- Name: Mwaray da 工作室
- Located At: Hualien
- Year of Establishment: 2015
- Did You Know That …?
- To preserve the centuries-old weaving patterns of the Truku people, who are also known as the Taroko tribe, "Mwaray da" teamed up with anthropologist Chen Yi-fang (陳怡方) to conduct thorough research on textiles produced in the Truku village of Kulu. From one household to another, the research team detailed the textile patterns they discovered in the village. As the fieldwork progressed, the team was even more intrigued and touched by how Truku women have weaved something intangible into textiles.
- Site: https://www.facebook.com/mhuwaydakana
The traditional weaving techniques of the Truku are not only among the defining characteristics of the indigenous community, they represent a unique treasury of forms, layouts, and symbolic meanings. However, with the introduction of market capitalism via early colonial settlers, weaving as a source of livelihood began to decline and fade. To spark a revival of this traditional craft, a group called "Mwaray da" was formed in 2015 in the Sioulin Township of Hualien County.
Founded by Meyci Yusi (宋美枝) who learned to weave from tribal elder Rowbiq Awi more than 20 years ago, Mwaray da Studio aspires to address the challenges of preserving and reviving Truku textile arts, while passing on weaving knowledge, not by writing, but by weaver-to-weaver mentorship, watching, and interlacing threads to produce patterns that yield important historical information.
Such traditional apprenticeships under the supervision of highly skilled practitioners have attracted weavers from neighboring villages, Atayal women from northeastern Taiwan, and youths from the eastern part of the country. Some of the apprentices went on to teach upcoming weavers how to work with the techniques practiced for hundred years.
In addition, Mwaray da is a women-driven support group mainly comprising Truku weavers. With the companionship offered by its members, weavers no longer perform this delicate work alone as their predecessor did. Instead, they are encouraged to share the traditional textile practices while working alongside with their fellow weavers. Mwaray da also serves as a conduit of information and networks by aggregating events and activities relating to the ancient craft.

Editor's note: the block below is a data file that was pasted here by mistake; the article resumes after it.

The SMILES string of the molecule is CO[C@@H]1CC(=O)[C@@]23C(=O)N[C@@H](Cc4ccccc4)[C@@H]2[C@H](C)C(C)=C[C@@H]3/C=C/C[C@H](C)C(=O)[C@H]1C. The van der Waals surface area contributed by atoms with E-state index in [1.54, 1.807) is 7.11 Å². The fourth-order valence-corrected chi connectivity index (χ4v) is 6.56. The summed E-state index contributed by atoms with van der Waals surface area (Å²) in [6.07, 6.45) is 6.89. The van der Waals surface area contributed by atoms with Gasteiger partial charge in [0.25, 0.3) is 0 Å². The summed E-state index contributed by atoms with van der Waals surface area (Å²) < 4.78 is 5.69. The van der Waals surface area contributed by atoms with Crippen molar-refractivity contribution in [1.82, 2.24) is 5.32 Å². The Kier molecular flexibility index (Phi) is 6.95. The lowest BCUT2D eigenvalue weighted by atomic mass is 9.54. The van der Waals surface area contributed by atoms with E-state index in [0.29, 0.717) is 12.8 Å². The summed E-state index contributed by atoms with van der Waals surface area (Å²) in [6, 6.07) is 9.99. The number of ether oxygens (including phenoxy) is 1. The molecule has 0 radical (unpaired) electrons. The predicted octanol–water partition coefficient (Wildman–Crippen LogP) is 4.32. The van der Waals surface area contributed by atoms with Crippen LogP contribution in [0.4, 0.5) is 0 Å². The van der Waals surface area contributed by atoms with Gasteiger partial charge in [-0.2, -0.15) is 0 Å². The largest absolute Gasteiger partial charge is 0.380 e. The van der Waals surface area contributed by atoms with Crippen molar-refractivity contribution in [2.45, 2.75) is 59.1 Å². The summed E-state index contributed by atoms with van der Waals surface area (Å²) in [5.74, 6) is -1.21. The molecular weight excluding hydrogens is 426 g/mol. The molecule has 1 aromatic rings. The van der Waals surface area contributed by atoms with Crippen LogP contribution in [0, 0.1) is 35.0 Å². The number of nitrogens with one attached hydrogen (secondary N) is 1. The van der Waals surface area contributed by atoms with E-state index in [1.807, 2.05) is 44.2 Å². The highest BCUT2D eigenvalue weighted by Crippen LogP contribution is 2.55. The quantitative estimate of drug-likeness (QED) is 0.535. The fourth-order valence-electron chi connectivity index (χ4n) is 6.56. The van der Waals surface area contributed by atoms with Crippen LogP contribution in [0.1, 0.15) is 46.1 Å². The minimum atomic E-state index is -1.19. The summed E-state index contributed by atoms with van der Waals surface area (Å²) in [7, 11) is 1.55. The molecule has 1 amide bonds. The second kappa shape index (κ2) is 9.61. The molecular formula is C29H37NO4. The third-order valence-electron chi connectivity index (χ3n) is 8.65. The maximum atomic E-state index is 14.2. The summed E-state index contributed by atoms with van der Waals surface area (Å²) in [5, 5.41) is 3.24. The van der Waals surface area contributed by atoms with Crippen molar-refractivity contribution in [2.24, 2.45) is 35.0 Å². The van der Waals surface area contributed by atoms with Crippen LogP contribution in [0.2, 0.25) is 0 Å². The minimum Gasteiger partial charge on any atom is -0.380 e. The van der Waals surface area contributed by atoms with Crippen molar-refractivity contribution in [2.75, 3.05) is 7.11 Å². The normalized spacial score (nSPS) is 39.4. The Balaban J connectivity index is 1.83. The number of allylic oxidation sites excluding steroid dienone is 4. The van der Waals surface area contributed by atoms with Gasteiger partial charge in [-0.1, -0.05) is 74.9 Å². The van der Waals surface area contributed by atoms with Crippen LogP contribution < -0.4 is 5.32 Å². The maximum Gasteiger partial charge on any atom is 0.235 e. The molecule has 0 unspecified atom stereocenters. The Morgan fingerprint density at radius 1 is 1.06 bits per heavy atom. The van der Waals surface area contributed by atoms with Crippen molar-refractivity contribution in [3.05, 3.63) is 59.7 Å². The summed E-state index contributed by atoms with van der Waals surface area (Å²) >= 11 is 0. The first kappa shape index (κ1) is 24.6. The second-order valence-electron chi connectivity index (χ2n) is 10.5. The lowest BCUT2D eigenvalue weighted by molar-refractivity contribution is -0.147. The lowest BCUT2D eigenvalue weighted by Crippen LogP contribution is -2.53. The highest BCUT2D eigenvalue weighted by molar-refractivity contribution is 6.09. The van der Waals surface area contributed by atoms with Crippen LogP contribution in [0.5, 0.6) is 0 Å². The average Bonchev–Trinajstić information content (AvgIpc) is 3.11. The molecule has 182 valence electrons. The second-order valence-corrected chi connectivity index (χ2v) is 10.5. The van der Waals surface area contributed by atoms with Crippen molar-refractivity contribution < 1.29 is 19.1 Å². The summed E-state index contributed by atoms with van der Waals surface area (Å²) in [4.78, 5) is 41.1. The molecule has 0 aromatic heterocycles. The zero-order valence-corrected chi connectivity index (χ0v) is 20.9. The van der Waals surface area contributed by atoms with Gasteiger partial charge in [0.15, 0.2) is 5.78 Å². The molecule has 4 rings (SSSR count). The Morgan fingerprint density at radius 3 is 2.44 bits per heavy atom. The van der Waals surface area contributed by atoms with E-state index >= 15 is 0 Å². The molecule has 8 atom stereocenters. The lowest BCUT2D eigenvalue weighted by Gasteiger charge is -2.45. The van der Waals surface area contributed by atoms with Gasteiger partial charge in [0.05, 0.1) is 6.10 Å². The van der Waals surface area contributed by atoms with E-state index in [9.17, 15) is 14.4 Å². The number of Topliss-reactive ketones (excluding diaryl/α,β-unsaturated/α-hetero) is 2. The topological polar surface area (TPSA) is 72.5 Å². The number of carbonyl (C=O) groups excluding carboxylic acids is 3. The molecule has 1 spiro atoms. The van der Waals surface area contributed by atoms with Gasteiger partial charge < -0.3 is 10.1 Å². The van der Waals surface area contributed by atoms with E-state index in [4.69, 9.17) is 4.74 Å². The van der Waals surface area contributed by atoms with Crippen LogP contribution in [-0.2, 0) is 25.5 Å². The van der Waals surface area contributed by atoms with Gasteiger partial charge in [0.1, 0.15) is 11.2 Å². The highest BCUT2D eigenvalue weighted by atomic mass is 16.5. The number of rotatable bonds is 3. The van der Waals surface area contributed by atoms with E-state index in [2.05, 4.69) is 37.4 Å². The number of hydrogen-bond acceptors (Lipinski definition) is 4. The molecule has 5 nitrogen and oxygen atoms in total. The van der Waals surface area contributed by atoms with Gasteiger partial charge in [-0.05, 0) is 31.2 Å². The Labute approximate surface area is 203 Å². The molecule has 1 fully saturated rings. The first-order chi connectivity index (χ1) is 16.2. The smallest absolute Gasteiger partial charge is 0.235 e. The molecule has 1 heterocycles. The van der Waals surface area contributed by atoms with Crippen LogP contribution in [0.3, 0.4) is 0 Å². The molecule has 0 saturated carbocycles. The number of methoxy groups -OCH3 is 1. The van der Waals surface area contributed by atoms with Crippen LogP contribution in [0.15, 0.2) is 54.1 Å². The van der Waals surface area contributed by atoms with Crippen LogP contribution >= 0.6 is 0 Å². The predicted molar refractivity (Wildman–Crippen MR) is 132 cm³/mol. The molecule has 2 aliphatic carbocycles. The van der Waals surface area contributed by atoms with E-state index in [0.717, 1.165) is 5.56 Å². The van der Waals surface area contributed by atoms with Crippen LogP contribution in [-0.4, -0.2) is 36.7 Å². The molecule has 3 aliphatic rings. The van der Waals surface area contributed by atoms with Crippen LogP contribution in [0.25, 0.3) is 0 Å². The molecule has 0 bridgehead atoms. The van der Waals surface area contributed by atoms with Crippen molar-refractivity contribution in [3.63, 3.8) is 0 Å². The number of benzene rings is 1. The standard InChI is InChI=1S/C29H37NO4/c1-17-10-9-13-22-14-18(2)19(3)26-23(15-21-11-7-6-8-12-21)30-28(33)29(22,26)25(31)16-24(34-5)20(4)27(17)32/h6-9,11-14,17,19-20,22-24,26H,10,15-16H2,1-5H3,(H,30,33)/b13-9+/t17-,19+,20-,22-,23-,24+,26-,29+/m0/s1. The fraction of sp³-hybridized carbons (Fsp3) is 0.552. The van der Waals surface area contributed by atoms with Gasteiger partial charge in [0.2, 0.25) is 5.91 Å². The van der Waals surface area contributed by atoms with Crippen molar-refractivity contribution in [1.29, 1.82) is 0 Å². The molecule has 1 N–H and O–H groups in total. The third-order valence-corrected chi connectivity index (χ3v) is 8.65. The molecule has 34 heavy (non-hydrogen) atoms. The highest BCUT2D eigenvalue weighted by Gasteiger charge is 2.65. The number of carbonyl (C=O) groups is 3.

The idea of naming the group "Mwaray da" emerged in 2014 when Meyci Yusi was having a chat with women from her village. "Waray" stands for "thread" in the Truku language, while the letter "M" refers to the ongoing dialogues held with Truku elders, who play a vital role in keeping tribal traditions alive. "Mwaray," on the other hand, means tribal women who share bonds as tightly as if they were bundled together by thread.
When learning traditional weaving techniques, participants embark on their own roots-tracing journey, including Meyci Yusi. The experienced weaver said she discovered that the textile patterns she learned from Kulu elders are similar with ones she came across in her hometown of Ruisui, a rural township that is roughly 70 kilometers away from Kulu.
After an in-depth inquiry, she realized the people in Kulu and Ruisui were originally from Taroko and were removed from their ancestral land during Japanese rule. Meyci Yusi said as some indigenous groups don't have their own written language, these decorative designs have become the main medium that carries ancient history and shared memories. "Patterns are artworks that speak," she said
Since its establishment, the group has partaken in a series of events and exhibitions to promote the unique charm of the traditional woven art. While most event attendees recalled that they seem to have similar textiles stored somewhere at home, the revival of the techniques moved elder weavers who are no longer able to perform the craft that they learned at the age of 13 or 14 because of declining muscle strength.